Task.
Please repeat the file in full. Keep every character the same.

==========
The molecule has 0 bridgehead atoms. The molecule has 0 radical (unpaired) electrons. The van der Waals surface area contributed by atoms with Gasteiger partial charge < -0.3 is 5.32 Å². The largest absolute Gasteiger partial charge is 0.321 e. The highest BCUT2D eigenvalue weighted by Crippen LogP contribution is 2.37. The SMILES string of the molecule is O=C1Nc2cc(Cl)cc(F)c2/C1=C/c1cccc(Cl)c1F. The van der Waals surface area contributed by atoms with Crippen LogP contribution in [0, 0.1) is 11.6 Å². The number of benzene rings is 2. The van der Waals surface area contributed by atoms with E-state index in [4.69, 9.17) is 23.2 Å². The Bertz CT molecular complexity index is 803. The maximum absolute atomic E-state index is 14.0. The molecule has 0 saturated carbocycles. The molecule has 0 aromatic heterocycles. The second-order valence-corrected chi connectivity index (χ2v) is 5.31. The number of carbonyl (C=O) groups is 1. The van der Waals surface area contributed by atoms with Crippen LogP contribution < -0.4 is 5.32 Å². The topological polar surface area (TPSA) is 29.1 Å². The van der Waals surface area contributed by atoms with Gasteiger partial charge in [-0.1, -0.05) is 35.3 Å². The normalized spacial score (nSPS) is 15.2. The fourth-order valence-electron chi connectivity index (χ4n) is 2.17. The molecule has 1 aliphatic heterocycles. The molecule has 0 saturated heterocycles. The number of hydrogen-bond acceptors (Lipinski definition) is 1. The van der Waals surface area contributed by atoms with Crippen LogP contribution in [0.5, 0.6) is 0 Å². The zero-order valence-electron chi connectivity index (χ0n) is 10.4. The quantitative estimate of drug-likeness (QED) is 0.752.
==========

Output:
The molecule has 0 bridgehead atoms. The molecule has 0 radical (unpaired) electrons. The van der Waals surface area contributed by atoms with Gasteiger partial charge < -0.3 is 5.32 Å². The largest absolute Gasteiger partial charge is 0.321 e. The highest BCUT2D eigenvalue weighted by Crippen LogP contribution is 2.37. The SMILES string of the molecule is O=C1Nc2cc(Cl)cc(F)c2/C1=C/c1cccc(Cl)c1F. The van der Waals surface area contributed by atoms with Crippen LogP contribution in [0, 0.1) is 11.6 Å². The number of benzene rings is 2. The van der Waals surface area contributed by atoms with E-state index in [4.69, 9.17) is 23.2 Å². The Bertz CT molecular complexity index is 803. The maximum absolute atomic E-state index is 14.0. The molecule has 0 saturated carbocycles. The molecule has 0 aromatic heterocycles. The second-order valence-corrected chi connectivity index (χ2v) is 5.31. The number of carbonyl (C=O) groups is 1. The van der Waals surface area contributed by atoms with Crippen LogP contribution < -0.4 is 5.32 Å². The topological polar surface area (TPSA) is 29.1 Å². The van der Waals surface area contributed by atoms with Gasteiger partial charge in [-0.1, -0.05) is 35.3 Å². The normalized spacial score (nSPS) is 15.2. The fourth-order valence-electron chi connectivity index (χ4n) is 2.17. The molecule has 1 aliphatic heterocycles. The molecule has 0 saturated heterocycles. The number of hydrogen-bond acceptors (Lipinski definition) is 1. The van der Waals surface area contributed by atoms with Crippen LogP contribution in [0.5, 0.6) is 0 Å². The zero-order valence-electron chi connectivity index (χ0n) is 10.4. The quantitative estimate of drug-likeness (QED) is 0.752.